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Here is a post asking you to decide.

Lets imagine that in an imaginary place (let’s call it Sumatra) people are cutting down lots of trees. At the same time and in the same place, people in that imaginary place (let’s be specific and call it Riau) are (on average) getting wealthier.

What might the extent of tree cutting in Riau look like? Well, maybe something like this…


Image courtesy of the good folk at mongabay.com here

And the growth in wealth in Riau? Maybe something like this…

20160305_wom975_0Image courtesy of The Economist here

Let’s imagine again that these are facts. Done.

Now let’s try to decide if there is a link between the “cutting down trees” and the “getting wealthy”. I’m assuming you agree there is, although I’m happy to concede that this may not be the only factor influencing these measurements (otherwise known as variables).

Now to the difficult part. Is this relationship, or more specifically the consequential wealth/deforestation outcomes, good or bad? Well, that is largely up to the reader to decide themselves.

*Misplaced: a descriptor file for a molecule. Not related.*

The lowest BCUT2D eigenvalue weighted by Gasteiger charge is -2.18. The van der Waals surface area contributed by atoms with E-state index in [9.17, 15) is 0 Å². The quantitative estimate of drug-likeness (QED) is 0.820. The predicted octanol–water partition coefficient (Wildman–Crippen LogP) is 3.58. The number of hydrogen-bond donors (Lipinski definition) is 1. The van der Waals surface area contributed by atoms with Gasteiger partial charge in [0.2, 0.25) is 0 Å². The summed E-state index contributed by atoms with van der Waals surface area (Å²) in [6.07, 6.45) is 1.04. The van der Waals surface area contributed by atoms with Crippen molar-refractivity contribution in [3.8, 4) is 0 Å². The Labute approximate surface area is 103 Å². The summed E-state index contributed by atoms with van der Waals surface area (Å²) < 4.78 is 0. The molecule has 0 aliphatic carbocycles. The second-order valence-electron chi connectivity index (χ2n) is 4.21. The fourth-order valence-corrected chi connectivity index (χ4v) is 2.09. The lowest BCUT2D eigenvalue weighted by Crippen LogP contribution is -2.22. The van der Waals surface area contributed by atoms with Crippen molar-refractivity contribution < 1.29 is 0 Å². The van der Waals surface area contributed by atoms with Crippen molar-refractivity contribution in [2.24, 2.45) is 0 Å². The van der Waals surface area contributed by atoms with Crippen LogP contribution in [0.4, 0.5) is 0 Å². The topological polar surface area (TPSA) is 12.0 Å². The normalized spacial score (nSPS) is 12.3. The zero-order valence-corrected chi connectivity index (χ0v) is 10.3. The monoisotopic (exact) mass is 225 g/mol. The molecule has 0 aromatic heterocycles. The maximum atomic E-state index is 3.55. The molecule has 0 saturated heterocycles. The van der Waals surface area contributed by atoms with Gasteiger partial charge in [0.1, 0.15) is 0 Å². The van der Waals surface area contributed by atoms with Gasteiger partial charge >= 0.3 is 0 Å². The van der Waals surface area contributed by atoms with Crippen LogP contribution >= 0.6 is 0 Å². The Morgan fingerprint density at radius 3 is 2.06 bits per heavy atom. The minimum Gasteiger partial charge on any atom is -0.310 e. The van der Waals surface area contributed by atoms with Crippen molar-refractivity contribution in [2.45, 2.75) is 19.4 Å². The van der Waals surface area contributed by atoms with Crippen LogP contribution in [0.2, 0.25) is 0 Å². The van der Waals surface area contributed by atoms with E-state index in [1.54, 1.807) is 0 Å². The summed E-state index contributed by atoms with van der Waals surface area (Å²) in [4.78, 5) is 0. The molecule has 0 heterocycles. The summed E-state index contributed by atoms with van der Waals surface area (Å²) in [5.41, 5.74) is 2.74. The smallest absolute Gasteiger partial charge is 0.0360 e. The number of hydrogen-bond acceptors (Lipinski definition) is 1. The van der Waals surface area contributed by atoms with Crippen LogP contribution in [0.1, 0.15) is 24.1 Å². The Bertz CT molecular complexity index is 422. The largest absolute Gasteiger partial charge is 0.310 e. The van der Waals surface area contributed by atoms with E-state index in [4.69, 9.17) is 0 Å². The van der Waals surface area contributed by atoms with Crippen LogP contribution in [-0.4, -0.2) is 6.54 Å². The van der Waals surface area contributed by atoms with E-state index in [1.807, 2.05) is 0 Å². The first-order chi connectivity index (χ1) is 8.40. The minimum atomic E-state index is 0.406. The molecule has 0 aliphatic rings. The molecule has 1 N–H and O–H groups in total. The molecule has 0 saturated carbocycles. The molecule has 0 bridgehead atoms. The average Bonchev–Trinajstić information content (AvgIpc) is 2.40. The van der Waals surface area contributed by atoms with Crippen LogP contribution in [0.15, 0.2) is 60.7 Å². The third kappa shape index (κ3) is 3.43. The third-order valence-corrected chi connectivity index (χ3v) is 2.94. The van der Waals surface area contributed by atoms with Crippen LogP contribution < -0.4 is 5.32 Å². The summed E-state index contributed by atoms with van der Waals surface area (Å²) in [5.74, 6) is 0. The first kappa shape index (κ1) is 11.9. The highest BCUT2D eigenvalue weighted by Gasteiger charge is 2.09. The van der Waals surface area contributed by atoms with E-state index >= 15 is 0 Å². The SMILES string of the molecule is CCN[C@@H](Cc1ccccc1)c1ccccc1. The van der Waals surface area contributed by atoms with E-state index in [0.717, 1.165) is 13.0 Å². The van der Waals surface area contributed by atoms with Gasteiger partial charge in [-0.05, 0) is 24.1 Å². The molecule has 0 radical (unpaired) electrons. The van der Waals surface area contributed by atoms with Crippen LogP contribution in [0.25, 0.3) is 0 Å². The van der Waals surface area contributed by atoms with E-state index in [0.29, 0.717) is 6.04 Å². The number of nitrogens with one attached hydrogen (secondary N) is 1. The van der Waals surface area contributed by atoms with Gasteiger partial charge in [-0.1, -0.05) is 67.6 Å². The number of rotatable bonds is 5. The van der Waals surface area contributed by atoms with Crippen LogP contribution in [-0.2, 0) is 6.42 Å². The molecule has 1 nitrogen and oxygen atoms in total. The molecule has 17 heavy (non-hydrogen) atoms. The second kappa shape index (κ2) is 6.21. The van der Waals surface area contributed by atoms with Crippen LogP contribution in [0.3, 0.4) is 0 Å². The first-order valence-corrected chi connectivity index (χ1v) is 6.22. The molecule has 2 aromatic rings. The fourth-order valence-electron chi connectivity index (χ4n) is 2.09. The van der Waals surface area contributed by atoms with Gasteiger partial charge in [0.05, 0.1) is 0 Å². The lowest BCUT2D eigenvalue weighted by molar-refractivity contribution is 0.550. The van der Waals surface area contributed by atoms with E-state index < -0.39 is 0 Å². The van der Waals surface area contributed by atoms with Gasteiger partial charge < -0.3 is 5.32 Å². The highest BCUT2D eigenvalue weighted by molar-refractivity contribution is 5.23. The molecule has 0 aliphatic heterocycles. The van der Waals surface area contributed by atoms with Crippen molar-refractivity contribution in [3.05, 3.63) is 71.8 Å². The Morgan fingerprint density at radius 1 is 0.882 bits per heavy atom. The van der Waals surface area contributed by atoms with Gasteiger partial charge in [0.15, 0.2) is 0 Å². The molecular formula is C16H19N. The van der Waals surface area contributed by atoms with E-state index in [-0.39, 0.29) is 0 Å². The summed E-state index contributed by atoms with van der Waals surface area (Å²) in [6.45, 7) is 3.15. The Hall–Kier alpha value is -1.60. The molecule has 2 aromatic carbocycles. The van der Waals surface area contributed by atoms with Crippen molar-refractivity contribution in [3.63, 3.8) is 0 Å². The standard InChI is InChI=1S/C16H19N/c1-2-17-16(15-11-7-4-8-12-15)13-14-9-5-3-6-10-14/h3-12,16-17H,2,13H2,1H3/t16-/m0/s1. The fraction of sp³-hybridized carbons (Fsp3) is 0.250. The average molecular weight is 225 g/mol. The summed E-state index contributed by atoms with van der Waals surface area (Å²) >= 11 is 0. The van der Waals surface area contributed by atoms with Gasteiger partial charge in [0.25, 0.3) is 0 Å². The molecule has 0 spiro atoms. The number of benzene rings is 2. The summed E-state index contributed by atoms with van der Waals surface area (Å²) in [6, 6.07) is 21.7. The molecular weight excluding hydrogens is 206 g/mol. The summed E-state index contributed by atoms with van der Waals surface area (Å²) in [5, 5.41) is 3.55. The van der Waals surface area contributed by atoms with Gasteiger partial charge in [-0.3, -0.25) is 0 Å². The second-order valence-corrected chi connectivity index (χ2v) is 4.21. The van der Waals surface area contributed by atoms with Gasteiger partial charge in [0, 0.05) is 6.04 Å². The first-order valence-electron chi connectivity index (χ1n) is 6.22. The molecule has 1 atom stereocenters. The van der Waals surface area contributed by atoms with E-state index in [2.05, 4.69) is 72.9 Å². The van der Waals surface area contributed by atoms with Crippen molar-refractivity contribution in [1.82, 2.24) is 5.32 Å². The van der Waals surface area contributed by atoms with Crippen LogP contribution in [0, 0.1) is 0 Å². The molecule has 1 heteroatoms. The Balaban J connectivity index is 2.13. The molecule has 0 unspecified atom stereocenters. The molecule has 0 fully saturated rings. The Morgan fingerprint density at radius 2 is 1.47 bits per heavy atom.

Nevertheless, how good or bad it may seem, at least intially, depends significantly on how the stuation is framed, and that depends in part on how the question is asked.

I suspect that if you asked “Is it ok to lose some trees to lift potentially millions of people out of poverty?” then all but the most enthusiastic environmentalist would answer “Yes”, although they may rightly ask what is meant by “some”.

Likewise, I suspect if you asked “Is it ok to make potentially millions of people wealthier if it condemns them and their children to a life of reduced health living in a greatly degraded environment?”. Many would say “no”, but the answer is more complex. There is not only the question of what is meant by “wealthier” and “greatly degraded”, but also a question of immediacy (with the health/economic/environmental consequences potentially not being felt for some time).

There is also the difference that the “wealth” from the first scenario offers financial benefits now and into the future, but the costs are often felt later and require defending by people who are either not present now or unaware of the full range of consequences (in other words there is an information assymetry between what we know now and may know later).

Perhaps the best option is somewhere between those two extremes, but where that place is on the spectrum is up to you, and hopefully the voters of Indonesia, to decide.